Mr. Trump went on the attack against Mrs. Khan. Why was the grief-stricken mother so silent? Was it her oppressive religion? He later released a statement that contained an insight. His attack on her is justifiable because the couple had no right to criticize him.
Mr. Khan, who has never met me, has no right to stand in front of millions of people and claim I have never read the Constitution.
We see the pattern. Content of criticism is unimportant. Mr. Khan has never met him. How dare Mr. Khan?
Meryl Streep went from being “excellent” in a 2015 interview to being “one of the most over-rated actresses in Hollywood” in 2016. Quite a leap. How did it happen? He explains:
Meryl Streep, one of the most over-rated actresses in Hollywood, doesn’t know me but attacked last night at the Golden Globes.
Here is the excellent actress who so quickly became over-rated:
It was that moment when the person asking to sit in the most respected seat in our country imitated a disabled reporter, someone he outranked in privilege, power, and the capacity to fight back … When the powerful use their position to bully others, we all lose.
The part that fits into the recognizable pattern is this: Meryl Streep … doesn’t know me but attacked last night… The content of her remarks is not what counts. Like the Khans, she doesn’t know him. How dare she?
What leads Mr. Trump to attack a civil rights hero, and do it on the day we celebrate a civil rights icon?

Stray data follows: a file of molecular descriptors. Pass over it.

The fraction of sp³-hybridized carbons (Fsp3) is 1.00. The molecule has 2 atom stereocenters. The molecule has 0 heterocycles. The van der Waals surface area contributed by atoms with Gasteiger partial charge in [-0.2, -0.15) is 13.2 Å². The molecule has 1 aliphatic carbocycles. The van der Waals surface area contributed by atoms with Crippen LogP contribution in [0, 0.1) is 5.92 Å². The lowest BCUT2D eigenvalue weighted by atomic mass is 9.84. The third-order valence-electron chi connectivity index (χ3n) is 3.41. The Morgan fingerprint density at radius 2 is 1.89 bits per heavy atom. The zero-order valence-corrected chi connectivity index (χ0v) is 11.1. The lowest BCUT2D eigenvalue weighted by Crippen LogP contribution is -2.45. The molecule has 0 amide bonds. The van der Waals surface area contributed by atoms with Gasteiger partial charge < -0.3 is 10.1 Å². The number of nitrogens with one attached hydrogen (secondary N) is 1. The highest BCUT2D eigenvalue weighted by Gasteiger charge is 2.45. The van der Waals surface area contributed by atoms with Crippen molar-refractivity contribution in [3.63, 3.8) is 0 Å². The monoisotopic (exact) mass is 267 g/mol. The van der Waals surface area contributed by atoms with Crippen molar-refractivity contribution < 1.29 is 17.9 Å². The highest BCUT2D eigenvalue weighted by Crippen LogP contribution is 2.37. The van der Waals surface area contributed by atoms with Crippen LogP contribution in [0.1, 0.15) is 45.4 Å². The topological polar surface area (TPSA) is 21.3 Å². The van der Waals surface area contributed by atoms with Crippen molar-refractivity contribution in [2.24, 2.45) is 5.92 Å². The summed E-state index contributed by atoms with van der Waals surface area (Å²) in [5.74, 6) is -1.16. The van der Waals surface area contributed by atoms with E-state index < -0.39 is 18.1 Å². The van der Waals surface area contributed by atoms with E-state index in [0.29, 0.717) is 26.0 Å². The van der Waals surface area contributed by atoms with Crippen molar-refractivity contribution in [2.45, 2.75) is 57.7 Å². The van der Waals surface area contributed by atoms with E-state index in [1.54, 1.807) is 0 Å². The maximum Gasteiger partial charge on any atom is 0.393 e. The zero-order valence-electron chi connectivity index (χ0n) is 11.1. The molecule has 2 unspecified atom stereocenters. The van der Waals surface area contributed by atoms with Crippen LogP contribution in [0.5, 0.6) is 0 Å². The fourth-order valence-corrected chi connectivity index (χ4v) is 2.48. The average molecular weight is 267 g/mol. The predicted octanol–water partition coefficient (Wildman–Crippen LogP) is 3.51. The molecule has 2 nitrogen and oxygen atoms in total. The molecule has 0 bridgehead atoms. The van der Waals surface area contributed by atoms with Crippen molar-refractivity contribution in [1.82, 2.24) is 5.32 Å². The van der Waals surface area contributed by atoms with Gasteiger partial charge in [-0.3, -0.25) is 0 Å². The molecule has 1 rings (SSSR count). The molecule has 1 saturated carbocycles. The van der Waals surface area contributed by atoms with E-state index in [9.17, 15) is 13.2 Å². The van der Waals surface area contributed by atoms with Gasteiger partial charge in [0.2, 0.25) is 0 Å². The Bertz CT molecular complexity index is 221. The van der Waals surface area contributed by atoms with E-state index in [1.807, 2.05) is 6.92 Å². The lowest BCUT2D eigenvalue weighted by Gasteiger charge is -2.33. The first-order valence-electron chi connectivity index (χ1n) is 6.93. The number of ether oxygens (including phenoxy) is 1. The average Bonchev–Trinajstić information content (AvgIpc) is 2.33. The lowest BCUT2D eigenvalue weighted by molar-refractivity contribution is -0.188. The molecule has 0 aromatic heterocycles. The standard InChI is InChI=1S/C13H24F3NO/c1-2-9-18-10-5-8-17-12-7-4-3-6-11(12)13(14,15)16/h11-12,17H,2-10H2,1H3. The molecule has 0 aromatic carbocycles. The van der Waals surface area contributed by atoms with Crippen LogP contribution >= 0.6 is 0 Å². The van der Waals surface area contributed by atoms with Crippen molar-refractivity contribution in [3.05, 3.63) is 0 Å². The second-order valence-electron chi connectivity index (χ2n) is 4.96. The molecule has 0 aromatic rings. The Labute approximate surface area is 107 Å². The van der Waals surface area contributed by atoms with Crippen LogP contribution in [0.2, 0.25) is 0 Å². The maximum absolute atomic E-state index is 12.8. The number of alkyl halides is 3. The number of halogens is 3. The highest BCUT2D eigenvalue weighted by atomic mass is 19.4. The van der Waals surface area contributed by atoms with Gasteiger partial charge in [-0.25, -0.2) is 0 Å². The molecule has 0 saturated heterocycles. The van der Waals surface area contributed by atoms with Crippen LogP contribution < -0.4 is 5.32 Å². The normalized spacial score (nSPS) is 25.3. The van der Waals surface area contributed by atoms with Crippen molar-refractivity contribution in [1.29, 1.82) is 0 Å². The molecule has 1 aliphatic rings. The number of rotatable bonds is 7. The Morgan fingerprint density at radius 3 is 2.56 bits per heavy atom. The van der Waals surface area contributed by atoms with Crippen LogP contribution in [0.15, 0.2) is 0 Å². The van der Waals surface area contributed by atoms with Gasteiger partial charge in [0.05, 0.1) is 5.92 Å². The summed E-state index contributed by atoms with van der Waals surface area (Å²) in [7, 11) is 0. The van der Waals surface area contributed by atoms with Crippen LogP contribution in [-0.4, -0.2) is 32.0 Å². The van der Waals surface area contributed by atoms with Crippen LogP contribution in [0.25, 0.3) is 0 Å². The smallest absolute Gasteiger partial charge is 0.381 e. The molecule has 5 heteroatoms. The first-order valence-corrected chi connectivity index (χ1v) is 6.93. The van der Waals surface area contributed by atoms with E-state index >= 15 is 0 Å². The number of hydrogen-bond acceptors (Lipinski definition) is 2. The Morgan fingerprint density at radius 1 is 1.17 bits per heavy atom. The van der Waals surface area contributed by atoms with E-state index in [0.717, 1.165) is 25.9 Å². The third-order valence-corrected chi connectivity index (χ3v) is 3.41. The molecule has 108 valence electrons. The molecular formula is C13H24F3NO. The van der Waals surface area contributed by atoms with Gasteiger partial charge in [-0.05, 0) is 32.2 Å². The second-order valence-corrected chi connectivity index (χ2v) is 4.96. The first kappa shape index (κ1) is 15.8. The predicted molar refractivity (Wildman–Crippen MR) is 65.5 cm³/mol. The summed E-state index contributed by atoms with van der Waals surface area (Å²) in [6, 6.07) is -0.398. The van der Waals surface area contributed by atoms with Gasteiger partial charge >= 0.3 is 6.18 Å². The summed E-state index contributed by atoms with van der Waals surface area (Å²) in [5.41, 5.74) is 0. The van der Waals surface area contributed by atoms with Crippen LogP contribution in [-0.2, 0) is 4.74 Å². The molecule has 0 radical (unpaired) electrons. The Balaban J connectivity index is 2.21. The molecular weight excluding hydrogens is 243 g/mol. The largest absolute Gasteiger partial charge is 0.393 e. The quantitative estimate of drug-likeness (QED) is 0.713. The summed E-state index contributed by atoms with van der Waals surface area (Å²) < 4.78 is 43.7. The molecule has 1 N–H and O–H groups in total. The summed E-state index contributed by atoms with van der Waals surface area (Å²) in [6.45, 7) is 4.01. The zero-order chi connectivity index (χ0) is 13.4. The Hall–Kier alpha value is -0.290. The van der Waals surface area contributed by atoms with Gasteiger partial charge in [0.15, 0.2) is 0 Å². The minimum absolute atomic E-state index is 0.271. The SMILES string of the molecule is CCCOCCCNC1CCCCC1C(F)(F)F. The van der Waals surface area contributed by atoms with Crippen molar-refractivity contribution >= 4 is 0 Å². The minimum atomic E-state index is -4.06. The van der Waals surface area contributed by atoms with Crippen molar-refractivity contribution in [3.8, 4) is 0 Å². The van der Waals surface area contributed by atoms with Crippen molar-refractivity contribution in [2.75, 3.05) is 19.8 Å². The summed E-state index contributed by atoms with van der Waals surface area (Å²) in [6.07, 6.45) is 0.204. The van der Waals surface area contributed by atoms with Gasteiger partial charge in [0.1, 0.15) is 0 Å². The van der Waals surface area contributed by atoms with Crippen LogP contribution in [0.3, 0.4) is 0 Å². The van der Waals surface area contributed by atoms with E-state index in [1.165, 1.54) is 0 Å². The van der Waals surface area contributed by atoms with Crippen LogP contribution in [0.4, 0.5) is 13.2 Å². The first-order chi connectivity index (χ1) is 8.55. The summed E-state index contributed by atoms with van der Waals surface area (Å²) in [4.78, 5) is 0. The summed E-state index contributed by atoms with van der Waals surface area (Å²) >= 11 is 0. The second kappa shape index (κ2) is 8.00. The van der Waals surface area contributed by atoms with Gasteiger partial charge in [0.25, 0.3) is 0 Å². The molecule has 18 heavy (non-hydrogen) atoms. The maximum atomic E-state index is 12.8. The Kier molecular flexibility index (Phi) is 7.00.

All talk, talk, talk – no action or results.
Of all the criticism anyone might ever direct at John Lewis, all talk and no action would seem the least likely. He came close to death, beaten viciously while marching for voting rights. He lost a close friend, Martin Luther King, whom most of us honor for his civil rights activism.
But the accomplishments of Mr. Lewis were all wiped out in a televised instant, as he explained why he does not consider Mr. Trump’s election to be legitimate.
I think there was a conspiracy on the part of the Russians and others that helped him get elected. That’s not right. That’s not fair. That’s not the open, democratic process.
Mr. Trump explains why the sacrifices made by Mr. Lewis, and his accomplishments no longer have meaning:
Mr. Lewis is guilty of “falsely complaining about the election results.”
The observations by John Lewis about the election are factually correct. But what he said was not important. What is important is that he said it.
We don’t know what searing youthful experience or what formative parental patterns produce the sort of torment haunts Mr. Trump. But, just behind his reflexive outbursts, like a shadow on a cloudless day, we can discern an overarching theme.
John McCain is no longer a war hero, but not because he was captured or because Mr. Trump likes people who weren’t captured.
Megyn Kelly is a lightweight, but not because she asks ridiculous questions.